What to Expect from April 8’s Solar Eclipse With President of Arcadia’s Astronomy Club, Paul Broccardi ’24

By Ryan Hiemenz | March 29, 2024
Paul and Tatjana working with a telescope.

On April 8, a solar eclipse will be visible from Arcadia University’s campus. To prepare for this astronomical event, Dr. Tatjana Miletic, associate professor and chair of the Chemistry and Physics department, and Paul Broccardi ’24, president of Arcadia’s Astronomy Club, teamed up to help the Arcadia community know what to expect from this eclipse.

“This is a rare event,” said Broccardi. “The next solar eclipse where the path of totality will cross over the state of Pennsylvania won’t happen until the year 2144. Probably not in any of our lifetimes.”

If you want to learn even more, Broccardi will be giving two lectures that are open to the public: on April 3 at 7 p.m. at the Huntington Valley Library (RSVP here) and on April 4 at 4 p.m. in Boyer Hall Room 117.

If weather permits, the Astronomy Club will host a solar eclipse viewing event on Haber Green starting at 2 p.m. on April 8. Solar glasses will be provided, and attendees will be able to view the eclipse through telescopes using solar filter attachments.

Q: What causes a solar eclipse?

A: A solar eclipse is caused when, from our perspective on Earth, the moon passes in front of the sun in any degree, even just a little bit, that would be called a partial solar eclipse. Then if the moon fully obscures the sun, you’d call that a total solar eclipse, but that might not always be possible.

Sometimes what can happen is either the Earth is a little too close to the sun, or the moon is at its apogee, which is the farthest away point in its orbit around Earth, and even if it fully goes in front of the sun, it might not cover it. You’ll still see a ring of the sun around the moon, and that’s called an annular solar eclipse. Generally, though, a solar eclipse on Earth is when the moon passes in front of the sun.

Q: What kind of an eclipse will we be able to see here in Glenside?

A: It will not be an annular eclipse for us here in Glenside. It’ll be a partial eclipse. However, if you are in the path of totality, which is a band that stretches across somewhere in the Pacific Ocean, comes up through the Southwest U.S., and then ends around the Northeast U.S., maybe in Canada. If you’re on that band, you’ll see a total solar eclipse on April 8, and the time will depend on where you’re positioned. 

For us, it’ll start around 2 p.m., and end at around 4:30 p.m., and we’ll see about a 90-92 percent coverage of the sun.

Q: What are the stages of an eclipse and how long does it last?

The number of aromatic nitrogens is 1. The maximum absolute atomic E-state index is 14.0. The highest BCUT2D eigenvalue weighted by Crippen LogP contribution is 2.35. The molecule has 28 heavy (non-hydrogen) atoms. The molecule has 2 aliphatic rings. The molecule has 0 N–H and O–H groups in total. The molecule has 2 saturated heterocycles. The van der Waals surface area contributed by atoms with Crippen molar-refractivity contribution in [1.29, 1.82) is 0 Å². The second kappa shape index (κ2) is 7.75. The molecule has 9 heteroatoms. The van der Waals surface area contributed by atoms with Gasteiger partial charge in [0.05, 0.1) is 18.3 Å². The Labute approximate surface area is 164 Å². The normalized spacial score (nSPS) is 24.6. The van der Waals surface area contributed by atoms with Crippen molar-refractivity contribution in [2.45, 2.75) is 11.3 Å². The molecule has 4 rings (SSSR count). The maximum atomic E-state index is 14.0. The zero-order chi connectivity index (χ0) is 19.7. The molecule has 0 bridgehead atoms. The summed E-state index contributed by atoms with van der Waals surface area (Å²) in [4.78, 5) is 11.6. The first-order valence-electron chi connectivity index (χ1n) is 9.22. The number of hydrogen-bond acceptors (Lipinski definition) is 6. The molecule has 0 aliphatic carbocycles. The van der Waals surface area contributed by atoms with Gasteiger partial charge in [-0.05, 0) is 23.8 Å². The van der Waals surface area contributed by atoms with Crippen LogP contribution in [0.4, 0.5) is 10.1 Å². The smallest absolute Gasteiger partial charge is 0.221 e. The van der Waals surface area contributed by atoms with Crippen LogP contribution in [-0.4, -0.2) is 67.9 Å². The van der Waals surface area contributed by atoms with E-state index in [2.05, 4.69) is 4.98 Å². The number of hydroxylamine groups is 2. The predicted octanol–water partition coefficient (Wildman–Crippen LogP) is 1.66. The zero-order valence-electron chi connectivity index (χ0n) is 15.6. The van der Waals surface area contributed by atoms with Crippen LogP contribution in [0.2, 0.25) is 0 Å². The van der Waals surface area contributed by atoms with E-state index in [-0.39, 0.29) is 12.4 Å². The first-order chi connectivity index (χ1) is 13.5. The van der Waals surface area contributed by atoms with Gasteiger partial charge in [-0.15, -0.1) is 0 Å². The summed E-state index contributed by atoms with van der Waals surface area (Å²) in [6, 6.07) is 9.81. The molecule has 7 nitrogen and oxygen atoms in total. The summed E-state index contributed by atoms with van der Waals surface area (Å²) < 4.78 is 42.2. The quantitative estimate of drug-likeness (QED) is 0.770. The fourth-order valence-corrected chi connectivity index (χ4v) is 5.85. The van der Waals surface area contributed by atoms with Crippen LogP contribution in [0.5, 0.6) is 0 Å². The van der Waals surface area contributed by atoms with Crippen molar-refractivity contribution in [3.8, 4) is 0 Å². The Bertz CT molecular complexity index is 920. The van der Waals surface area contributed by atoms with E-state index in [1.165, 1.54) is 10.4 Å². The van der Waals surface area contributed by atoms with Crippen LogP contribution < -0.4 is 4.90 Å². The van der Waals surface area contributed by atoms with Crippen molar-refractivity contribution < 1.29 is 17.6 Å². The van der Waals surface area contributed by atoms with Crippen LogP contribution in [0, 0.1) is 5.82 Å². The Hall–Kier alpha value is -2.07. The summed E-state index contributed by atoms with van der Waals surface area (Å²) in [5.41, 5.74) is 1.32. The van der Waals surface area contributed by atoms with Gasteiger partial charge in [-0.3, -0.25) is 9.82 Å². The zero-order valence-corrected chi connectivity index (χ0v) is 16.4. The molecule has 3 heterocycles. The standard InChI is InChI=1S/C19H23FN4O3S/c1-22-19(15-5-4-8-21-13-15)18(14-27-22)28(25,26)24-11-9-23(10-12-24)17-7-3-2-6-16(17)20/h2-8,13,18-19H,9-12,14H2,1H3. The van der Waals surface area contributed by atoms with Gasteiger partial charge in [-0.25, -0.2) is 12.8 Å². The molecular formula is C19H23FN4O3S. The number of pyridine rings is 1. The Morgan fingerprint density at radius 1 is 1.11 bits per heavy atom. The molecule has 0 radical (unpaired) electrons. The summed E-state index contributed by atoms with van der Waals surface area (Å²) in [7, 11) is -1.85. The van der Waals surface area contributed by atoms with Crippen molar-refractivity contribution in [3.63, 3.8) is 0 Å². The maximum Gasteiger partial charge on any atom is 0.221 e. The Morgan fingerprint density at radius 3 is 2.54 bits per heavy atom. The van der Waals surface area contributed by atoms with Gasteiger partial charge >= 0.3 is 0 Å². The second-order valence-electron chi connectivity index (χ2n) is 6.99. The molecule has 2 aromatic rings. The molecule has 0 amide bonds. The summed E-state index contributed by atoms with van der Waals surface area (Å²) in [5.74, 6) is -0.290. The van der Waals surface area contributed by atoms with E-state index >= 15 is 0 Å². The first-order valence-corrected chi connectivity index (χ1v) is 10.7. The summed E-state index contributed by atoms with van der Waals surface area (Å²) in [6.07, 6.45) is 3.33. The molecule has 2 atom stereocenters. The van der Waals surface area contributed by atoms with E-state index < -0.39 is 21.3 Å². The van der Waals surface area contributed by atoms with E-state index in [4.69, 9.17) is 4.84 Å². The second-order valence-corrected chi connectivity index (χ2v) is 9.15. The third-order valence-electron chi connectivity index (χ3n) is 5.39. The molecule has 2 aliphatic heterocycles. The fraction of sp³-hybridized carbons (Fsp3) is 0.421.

A: So the eclipse as an event is split up into four moments. The first moment, called C1, is when the moon first touches the edge of the sun in the sky from our perspective. The second moment, C2, begins when the moon is covering as much of the sun as it can. Then, the end of that moment of complete coverage is C3, where the moon starts to move out of the way. Then C4 is when the moon is no longer in front of the sun. If you were in the path of totality, you’d be able to see the total eclipse between C2 and C3.

For us here, it’ll be about a two and a half hour period. We’ll get our maximum level of the eclipse on April 8 around 3:22 p.m. and because we won’t see the total eclipse, it’s more of a moment in time than a period in time. The whole process, though, is not a short event.

Q: How can you safely view the solar eclipse?

A: There’s a ton of confusion around this; it just seems like there’s a lack of understanding of solar viewing in general. The only time it’s ever safe to look at the sun with your naked eye is during totality when you’re in the path of a total solar eclipse. If there’s no eclipse, if there’s an annular eclipse, or if there’s a partial eclipse, no matter what, don’t look at the sun, without solar glasses or a filter, something like that. 

So, to be clear, here in Glenside, never look at the sun during the eclipse. Even at the most total we’re gonna get, that 92 percent coverage of the sun, the edge that remains we’ll be able to see is still too bright and it could damage your eyes with minimal viewing time. 

In general, it’s never safe to look at or image the sun directly. It’s even worse with a telescope because then you have a lens that focuses even more light onto your eye. That is damaging. In order to take images, you need a solar filter.

Q: How do solar glasses work?

A: Their sole purpose is to, across the whole visible light spectrum and beyond, just remove the like 99.9 percent of light. Just block it. If it was even daytime and you were to put them on inside, it would just be black everywhere, no matter what you’re looking at, even a bright light, it might still look black. If the light’s bright enough, you might start to see it come through, but the only real purpose for these glasses is to look directly at the sun.

When you do that, your whole vision through the glasses will be black. And you’ll see the sun as kind of an orange circle, small in the sky. Just like you can see some detail on a full moon, you should be able to see the moon encroaching on the sun’s space in our sky, you’ll start to see a cutout form and get larger.